Rare Book Monthly

Articles - June - 2010 Issue

The Gold Rush Book Fair, 2010

Gold rush argonaut

Argonaut Book Shop of San Francisco displayed at the fair.


After the fair was over, the books were packed up, and we were free at last. We headed down to Auburn to spend the night. We've never had great luck finding good food in Auburn, but this time we really did score. We had dinner at Latitudes which is across from the historic courthouse in downtown Auburn. We like to sit at the bar and eat, so we went downstairs. I had an African stew called Doro Wat, which is hot and spicy and delectable. It was served with half an artichoke, one of my favorite foods, and some saffron rice. My more conservative husband had a good steak and potatoes and we settled down to eat while we listened to a delightful duo, Billy Bensing and Kellie Garmire. Bensing played a good guitar and his original music was quite first class - sort of folksy, rockish, jazzy, with an insinuation of 30s and 40s style. His voice was reminiscent of Cat Stevens and their harmonies were really fine. Kellie played excellent mandolin and sang with an old-fashioned huskiness that was quite winning.

In closing, I'd like to thank the Nevada Country Friends of the Library for putting on a very nice, friendly book fair. I'd just like to say that I know a lot of booksellers have stopped doing shows because they can't make enough money to pay the costs incurred. The booth price, rooms, food, etc. are expensive, there is no denying that. First of all, they are great fun, in spite of the pack up, unpack, set up, sell, repack syndrome. However, here are a few tips to help sell more books and enjoy the fairs. Be happy if you break even. You've gotten your name out to new customers, you've met new booksellers that may have something you can't resist, and you've probably bought some very nice books from old buddies at a good discount. For heaven's sake, price your books better. Don't mark them up for the show, mark them down a bit. A lot of small sales add up and are better than no sales at all. You don't have to make all your money on one customer. I told people, as they came into my booth, that every book was 10% off the price just for the show. I know I made a couple of sales just because of that. Also, do some networking with your own customer data base a couple of weeks before the show, announcing that you'll be at a particular fair and offer them something special if they show up; if you email them send them a little coupon for 10% or more off. The show promoters do as much as they can, but they could use some help. It is important for us all to try to go to these fairs and support the ongoing struggle to keep people reading and collecting real books. Otherwise, we might just as well stop being booksellers and let the dollar book people take over.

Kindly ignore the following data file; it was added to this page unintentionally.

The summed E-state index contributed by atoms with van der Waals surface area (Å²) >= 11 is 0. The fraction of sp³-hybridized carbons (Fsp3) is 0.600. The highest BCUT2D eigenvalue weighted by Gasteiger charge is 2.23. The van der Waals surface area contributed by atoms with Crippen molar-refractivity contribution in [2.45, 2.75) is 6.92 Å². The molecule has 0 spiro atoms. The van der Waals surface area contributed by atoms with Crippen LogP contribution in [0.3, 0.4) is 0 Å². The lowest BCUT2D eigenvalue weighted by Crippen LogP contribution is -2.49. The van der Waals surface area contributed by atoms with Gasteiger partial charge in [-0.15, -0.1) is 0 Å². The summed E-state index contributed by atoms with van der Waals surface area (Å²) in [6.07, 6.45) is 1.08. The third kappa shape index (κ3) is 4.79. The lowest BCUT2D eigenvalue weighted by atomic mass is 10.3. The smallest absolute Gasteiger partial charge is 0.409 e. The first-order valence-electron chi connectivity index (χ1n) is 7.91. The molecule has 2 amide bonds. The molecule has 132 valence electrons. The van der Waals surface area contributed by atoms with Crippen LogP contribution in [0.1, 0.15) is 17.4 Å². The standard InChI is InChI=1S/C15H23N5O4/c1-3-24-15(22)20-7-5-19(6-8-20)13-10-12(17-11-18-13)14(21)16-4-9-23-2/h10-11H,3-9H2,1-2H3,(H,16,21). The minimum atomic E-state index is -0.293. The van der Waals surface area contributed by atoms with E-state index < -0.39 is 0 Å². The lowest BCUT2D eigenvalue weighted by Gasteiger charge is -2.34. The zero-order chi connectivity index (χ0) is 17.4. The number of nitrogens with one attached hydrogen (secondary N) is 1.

Rare Book Monthly

  • <center><b>Swann Auction Galleries<br>View Our Record Breaking Results</b>
    <b>Swann:</b> Scott Joplin, <i>Treemonisha: Opera in Three Acts,</i> New York, 1911. Sold March 24 — $40,000.
    <b>Swann:</b> Louisa May Alcott, autograph letter signed, 1868. Sold June 2 — $23,750.
    <b>Swann:</b> Anne Bradstreet, <i>Several Poems Compiled with Great Variety of Wit and Learning, full of Delight,</i> Boston, 1758. Sold June 2 — $21,250.
    <b>Swann:</b> William Shakespeare, <i>Comedies, Histories, and Tragedies. Published according to the true Originall Copies. The Second Impression,</i> London, 1632. Sold May 5 — $161,000.
    <center><b>Swann Auction Galleries<br>View Our Record Breaking Results</b>
    <b>Swann:</b> John Bachmann, <i>Panorama of the Seat of War,</i> New York, 1861-62. Sold June 23 — $35,000.
    <b>Swann:</b> Charlotte Bronte, <i>Jane Eyre,</i> first edition, London, 1847. Sold June 16 — $23,750.
    <b>Swann:</b> Elihu Vedder, <i>Simple Simon, His Book,</i> 1913. Sold June 9 — $12,350.
    <b>Swann:</b> Frederick Catherwood, <i>Views of Ancient Monuments in Central America, Chiapas and Yucatan,</i> London, 1844. Sold April 7 — $37,500.

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